A Blossoming Career

Kirk Keller continues to pursue dream as landscape architect

Emma Keller, reporter

Kirk Keller was 12 years old when he first became interested in landscape architecture.

“I was first inspired by a visit to the University of Virginia and Falling Water where architecture and landscape architecture were blurred,” Keller said when asked what inspired him to choose the career he has today. “I decided to learn landscape architecture to understand how to build shared environments.”

He took a class in high school that was taught by his father, “which inspired [him] to apply to architecture and landscape architecture schools. [He] applied to four and got into three.”

Watching his father engage in architecture when he was a child, Keller was able to “help [his] dad build projects that he designed.”

Keller later applied to Cornell University because it was the best architecture school in the country—and it was a state school. He was elated when he was accepted into Cornell, being just one of 14 people admitted to the program.

During his sophomore year at Cornell, he spent an entire summer as a teaching assistant. His junior year, he traveled abroad to Scotland. 

Following graduation, Keller’s first job was at a design company in Van Atta in Santa Barbara, California.

“After Van Atta, I moved down to Irvine and I worked for a company called BGB Design Group,” he said. “I was with them for ten years, and after ten years, I decided to go out on my own, started my own company, and then a few years later, I was asked to join Studio One Eleven, which is where I currently am.”

Keller’s venture into starting his own business began with the goal of learning what he couldn’t learn in an office setting: working with his hands. He designed and built his own projects, and he learned a lot about plants.

“It’s very helpful to understand the inner workings of things as you’re designing them,” said Keller, whose company was called The Garden Studio. “I didn’t have any employees but I had people work for me as independent contractors. It was a design, build, landscape firm. I did residential landscapes, anything from relandscaping to maintenance to water features and stonework and irrigation and landscape lighting.”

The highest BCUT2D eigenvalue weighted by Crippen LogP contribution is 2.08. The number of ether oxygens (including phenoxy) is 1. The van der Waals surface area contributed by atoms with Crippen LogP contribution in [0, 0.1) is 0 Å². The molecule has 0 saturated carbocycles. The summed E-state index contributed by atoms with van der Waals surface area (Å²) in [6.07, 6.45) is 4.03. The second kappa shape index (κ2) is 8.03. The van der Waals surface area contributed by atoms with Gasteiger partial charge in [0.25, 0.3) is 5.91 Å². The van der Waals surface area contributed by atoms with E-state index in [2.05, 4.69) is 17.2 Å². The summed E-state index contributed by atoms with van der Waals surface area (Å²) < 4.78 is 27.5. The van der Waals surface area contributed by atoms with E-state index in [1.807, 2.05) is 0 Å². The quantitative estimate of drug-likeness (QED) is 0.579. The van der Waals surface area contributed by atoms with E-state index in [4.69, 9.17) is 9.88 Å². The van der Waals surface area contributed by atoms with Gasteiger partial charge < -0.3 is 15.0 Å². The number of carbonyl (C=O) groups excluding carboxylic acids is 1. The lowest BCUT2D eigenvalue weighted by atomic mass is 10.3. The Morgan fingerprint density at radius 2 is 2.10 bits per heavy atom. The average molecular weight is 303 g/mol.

After shuttering his business down to work for Studio One Eleven, he’s gained experience and responsibility, starting with working on one project by himself to attaining more responsibility to managing projects to becoming a principal. His stormwater project was featured in Landscape Architecture Magazine.

“It’s for Rancho Los Cerritos,” Keller said. “It is a local, state, and national historic landmark in California. It was a grant that we had applied for to get them money to build a project like that because it’s a non-profit, [so] they don’t have a lot of money. It’s an innovative stormwater-capture system where currently we feel they capture about 40 percent of stormwater on-site and so we were designing an innovative system to capture 95 percent of the water. They capture it in a cistern and use it to irrigate the native gardens and the historic gardens.”

Studio One Eleven has been working on multiple expansion projets at the Long Beach Airport for ten years.

“I really like the Rancho Los Cerritos project,” he said. “I enjoy any parks projects and streetscape projects we work on. I think all of our projects have that ability to allow us to be really creative, including the housing projects. We do a lot of affordable housing projects.”

Keller’s future as a principal looks bright and he’ll be working on more types of business developments, keeping existing clients happy, going after new typologies, and gathering new clients. He’ll be delegating more as the studio gets more work, and the team will grow.

“We started with me, part-time, and then joined full-time in January of 2011, and then we slowly started getting employees,” Keller said. “Now we’re up to 12. So we’ll see what the future holds. The bigger projects we get, the more people we’ll need.”